Christmastime in Germany

I believe, like most, that summer is the best time to travel to Europe.  But, if I had to pick the second best time, it would be during the Christmas holidays.

Germany truly comes alive for the holiday season.  Every city across the country has a Weinachtsmarkt (Christmas Market), which often start at the end of November and continue until Christmas Eve.  Some cities’ markets continue into January.  These are wonderful for travelers to visit because they tend to be located in the aldstadt (old town) near the cities main cathedral.   That means while hitting up some siteseeing, you can also get in a visit to the market.

The markets are filled with vendors of all types; food, drink, treats, and crafts. Some have kiddy rides and big rides like ferris wheels.   What I like is the variety of traditional German foods all in one place.  You can get wursts, pretzels, fish sandwiches, stuffed potatoes, potato pancakes, crepes, strudels, and much more.  The Weinachsmarkt is known as a place for friends to gather for the hot alcoholic drinks like Gluwein and other drinks like cocoa, egg nog, and punch as well.

Besides traditional food, I also love checking out the traditional Christmas crafts.  You can find ornaments, ceramic Christmas villages, and woodcrafts.

While visiting a historic site or beach is a must see while on vacation, it most likely won’t get you in touch with the locals.  Learning about other cultures is one of the highlights of travelling abroad.  One of the ways to really connect with culture and natives of a country is to take part in their celebrations.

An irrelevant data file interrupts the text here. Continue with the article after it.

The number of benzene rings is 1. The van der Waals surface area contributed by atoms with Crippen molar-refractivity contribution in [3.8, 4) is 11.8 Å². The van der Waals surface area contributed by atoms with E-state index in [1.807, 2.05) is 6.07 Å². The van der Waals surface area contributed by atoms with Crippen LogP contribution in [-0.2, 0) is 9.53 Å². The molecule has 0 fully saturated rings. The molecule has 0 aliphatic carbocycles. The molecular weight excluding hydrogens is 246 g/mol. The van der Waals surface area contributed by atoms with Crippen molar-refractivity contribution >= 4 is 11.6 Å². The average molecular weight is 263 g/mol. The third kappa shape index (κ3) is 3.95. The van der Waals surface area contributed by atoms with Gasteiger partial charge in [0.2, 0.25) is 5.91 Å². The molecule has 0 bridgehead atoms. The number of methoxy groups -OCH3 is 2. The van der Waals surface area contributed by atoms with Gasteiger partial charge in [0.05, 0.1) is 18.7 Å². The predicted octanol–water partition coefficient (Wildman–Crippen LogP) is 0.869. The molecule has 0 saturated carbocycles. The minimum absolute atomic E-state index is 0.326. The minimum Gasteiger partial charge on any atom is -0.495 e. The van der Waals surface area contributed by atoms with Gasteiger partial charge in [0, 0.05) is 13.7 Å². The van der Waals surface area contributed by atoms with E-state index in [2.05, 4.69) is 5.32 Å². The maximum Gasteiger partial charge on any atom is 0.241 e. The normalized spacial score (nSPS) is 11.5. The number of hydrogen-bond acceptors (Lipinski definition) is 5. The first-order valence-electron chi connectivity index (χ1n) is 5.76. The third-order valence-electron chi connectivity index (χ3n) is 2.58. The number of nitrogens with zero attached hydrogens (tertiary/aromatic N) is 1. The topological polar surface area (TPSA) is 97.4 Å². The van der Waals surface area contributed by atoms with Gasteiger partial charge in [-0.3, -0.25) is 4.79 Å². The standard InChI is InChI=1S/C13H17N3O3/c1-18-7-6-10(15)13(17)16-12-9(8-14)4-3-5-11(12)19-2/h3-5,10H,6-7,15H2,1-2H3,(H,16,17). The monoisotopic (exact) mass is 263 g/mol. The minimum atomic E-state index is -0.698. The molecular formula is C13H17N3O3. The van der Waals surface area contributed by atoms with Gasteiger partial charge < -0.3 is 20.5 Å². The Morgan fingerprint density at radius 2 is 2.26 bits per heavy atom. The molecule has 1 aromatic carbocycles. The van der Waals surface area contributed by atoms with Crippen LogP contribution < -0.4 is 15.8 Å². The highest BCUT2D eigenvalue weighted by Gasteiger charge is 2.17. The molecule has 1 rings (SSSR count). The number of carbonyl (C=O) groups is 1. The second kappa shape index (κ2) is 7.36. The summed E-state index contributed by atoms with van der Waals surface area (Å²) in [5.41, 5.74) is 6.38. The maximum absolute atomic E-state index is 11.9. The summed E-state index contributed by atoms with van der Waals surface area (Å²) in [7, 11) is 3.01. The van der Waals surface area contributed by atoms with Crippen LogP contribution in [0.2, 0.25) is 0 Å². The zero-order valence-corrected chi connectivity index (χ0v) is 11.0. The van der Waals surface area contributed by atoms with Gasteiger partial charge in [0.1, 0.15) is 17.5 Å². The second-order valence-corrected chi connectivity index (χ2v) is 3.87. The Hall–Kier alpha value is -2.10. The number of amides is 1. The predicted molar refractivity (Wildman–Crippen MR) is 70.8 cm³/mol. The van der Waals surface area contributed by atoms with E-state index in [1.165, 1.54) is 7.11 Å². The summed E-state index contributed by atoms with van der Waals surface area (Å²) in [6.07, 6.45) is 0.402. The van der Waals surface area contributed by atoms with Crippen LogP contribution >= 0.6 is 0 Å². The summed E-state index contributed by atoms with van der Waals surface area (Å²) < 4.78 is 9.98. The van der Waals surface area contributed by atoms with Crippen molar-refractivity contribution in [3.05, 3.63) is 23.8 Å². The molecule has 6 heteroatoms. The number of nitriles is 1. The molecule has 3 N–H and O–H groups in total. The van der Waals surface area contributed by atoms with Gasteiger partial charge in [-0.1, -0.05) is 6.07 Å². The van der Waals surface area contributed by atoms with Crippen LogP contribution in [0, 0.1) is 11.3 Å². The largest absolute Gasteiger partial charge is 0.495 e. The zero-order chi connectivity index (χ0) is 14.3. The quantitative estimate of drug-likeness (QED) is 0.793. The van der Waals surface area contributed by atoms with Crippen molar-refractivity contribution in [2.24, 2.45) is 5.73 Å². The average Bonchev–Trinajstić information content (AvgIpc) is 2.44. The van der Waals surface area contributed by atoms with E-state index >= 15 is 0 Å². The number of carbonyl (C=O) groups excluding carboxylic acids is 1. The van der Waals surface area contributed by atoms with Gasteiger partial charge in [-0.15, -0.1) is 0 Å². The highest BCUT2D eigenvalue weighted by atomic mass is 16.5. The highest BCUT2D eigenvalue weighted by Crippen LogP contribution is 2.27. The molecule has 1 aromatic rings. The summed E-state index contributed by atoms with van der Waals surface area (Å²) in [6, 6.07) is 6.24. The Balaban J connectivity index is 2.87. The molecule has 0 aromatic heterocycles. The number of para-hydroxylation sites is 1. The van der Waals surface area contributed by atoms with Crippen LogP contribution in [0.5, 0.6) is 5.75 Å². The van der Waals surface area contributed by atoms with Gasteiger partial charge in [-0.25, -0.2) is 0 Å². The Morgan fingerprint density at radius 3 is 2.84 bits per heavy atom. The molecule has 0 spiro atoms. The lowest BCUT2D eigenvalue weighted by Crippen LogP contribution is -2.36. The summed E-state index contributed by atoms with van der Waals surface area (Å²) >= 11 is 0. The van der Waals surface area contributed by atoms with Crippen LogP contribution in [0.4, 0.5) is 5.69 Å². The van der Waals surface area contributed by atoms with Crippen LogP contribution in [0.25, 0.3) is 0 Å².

I feel very lucky to have had the opportunity to visit multiple Christmas markets and not only see how the Germans celebrate this time of year, but how different regions of the country celebrate as well!


Paris Part Deux

My most recent trip to Paris, which was my second time there, left quite an impression.

The first time I went was during my college summer study abroad in Spain.  I did a long weekend with some friends and we took in all the sights; museums, Seine cruise, Eiffel Tower, Notre Dame, Latin Quarter, Champs Elysees, and the Arc de Triomphe.  However, I left that trip, never wanting or expecting to return.  Don’t get me wrong, the sites were all great, but the overall impression I had of Paris was not a good one.

Boy, am I glad I gave it a second chance!  This trip left me enamored with the charm and beauty of the city of lights!

I think part of the problem with the first trip was that I was a college student on a cheap budget.  I was also travelling with some vegetarians (whom I love), so our dining options were limited.  A hotel employee yelled us at when we checked in.  He made a rude comment about us “Americans.” That definitely started us out on a sour note.  My friends and I were also not adventurous when it came to food.  I hate to admit that we ate at some American fast food joints because they were cheap and had vegetarian options.   I also think we just were not hanging out in the right part of the city

This trip was totally different.   We stayed in the 7th arrondissement near the Eiffel Tower.   Our hotel was in the perfect location to the tower, a metro, restaurants, and Rue Cler.   We felt like we were in quintessential Paris with beautiful buildings, shops, and cafes.   I think having the ability to stay at a nice hotel in a nice area was key.  We could step out our door and become a part of the city with the locals.